The events of Jan. 6 occurred after Trump and his allies held a rally earlier that day in Washington, D.C., urging Congress not to certify the results of the November presidential election, in which Trump lost to Democratic candidate Joe Biden. Trump vowed to “never concede” and urged his supporters “to fight,” as he continued to push baseless claims of election fraud.
Crowds of people then made their way to the steps of the Capitol, pushing through barricades, officers in riot gear and other security measures that were put in place in anticipation of the protest. An angry mob breached the Capitol building, forcing a lockdown with members of Congress and their staff holed up inside. It took hours for law enforcement to clear the building and establish a perimeter around the area. Five people, including a police officer, died during or in the days after the rampage.
More than 440 people have been arrested in connection with the Jan. 6 insurrection, including at least 52 active or retired military, law enforcement or government service employees, according to an ABC News investigation based on military records, court records, interviews and publicly available news reports.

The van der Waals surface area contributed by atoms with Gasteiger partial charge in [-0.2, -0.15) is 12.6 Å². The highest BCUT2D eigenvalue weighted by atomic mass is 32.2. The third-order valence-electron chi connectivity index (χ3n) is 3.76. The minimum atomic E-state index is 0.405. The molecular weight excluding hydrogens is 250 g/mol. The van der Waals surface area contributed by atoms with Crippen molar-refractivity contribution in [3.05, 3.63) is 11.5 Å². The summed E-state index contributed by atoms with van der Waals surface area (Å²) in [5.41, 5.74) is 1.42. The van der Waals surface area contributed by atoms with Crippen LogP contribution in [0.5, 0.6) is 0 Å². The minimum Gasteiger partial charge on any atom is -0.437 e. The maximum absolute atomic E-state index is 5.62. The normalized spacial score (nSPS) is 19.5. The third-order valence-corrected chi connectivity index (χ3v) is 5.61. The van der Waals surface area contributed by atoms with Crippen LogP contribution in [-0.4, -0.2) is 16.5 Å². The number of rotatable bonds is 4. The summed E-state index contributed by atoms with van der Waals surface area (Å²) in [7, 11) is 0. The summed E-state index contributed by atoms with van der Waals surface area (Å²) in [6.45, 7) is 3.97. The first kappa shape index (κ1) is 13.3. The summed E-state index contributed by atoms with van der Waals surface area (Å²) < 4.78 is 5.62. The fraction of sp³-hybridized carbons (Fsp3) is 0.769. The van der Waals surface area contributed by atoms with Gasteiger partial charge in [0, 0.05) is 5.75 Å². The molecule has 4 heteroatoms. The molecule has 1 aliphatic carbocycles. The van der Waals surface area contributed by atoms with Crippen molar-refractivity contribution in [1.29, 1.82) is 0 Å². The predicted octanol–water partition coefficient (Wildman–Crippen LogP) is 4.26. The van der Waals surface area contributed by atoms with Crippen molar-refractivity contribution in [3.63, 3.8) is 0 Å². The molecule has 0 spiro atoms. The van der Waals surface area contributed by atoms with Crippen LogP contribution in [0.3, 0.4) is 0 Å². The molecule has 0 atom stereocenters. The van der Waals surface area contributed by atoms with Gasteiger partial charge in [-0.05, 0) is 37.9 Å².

Prosecutors are currently ramping up efforts to engage in plea discussions with many of the accused.
Rep. Clay Higgins, R-La. and Rep. Jim Jordan, R-Ohio tried to change the subject of Wednesday’s hearing by focusing on Black Lives Matter and comments made by Rep. Maxine Waters, D-Calif., telling protesters to “get more confrontrational” if Minneapolis police officer Derek Chauvin was not found not guilty in the death of George Floyd. Republicans decried the “partisan approach” to the hearing and said Democrats were “politicizing” the issue. But that didn’t stop Democrats from grilling Miller.
Rep. Ro Khanna, D-Calif., went after Miller, saying he was preoccupied with defending his “reputation” and “justifying” his own actions.
He called for Miller to apologize for what happened on Jan 6., while Miller said he stands by “every decision” he made.
“You’re here telling us that everything happened perfectly and you’re not willing to apologize?” Khanna asked Miller, adding, “It’s you who’s let them down. I can’t believe we have someone like you in that role — had someone like you.”